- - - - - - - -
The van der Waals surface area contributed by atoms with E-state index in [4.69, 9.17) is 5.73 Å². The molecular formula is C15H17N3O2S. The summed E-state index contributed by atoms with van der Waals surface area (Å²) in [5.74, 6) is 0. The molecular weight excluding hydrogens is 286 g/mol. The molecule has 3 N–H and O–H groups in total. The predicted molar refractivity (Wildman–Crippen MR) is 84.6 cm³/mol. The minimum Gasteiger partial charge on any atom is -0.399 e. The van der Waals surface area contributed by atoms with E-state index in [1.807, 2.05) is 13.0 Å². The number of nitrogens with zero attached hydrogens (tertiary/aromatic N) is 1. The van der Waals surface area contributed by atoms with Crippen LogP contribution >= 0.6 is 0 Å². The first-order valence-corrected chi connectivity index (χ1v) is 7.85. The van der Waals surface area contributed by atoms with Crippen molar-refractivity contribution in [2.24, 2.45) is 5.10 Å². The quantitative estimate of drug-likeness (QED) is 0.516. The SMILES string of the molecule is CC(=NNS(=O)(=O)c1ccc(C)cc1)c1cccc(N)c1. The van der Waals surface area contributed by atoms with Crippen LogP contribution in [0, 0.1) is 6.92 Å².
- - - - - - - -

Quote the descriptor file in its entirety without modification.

The van der Waals surface area contributed by atoms with E-state index in [4.69, 9.17) is 5.73 Å². The molecular formula is C15H17N3O2S. The summed E-state index contributed by atoms with van der Waals surface area (Å²) in [5.74, 6) is 0. The molecular weight excluding hydrogens is 286 g/mol. The molecule has 3 N–H and O–H groups in total. The predicted molar refractivity (Wildman–Crippen MR) is 84.6 cm³/mol. The minimum Gasteiger partial charge on any atom is -0.399 e. The van der Waals surface area contributed by atoms with E-state index in [1.807, 2.05) is 13.0 Å². The number of nitrogens with zero attached hydrogens (tertiary/aromatic N) is 1. The van der Waals surface area contributed by atoms with Crippen LogP contribution >= 0.6 is 0 Å². The first-order valence-corrected chi connectivity index (χ1v) is 7.85. The van der Waals surface area contributed by atoms with Crippen molar-refractivity contribution in [2.24, 2.45) is 5.10 Å². The quantitative estimate of drug-likeness (QED) is 0.516. The SMILES string of the molecule is CC(=NNS(=O)(=O)c1ccc(C)cc1)c1cccc(N)c1. The van der Waals surface area contributed by atoms with Crippen LogP contribution in [0, 0.1) is 6.92 Å².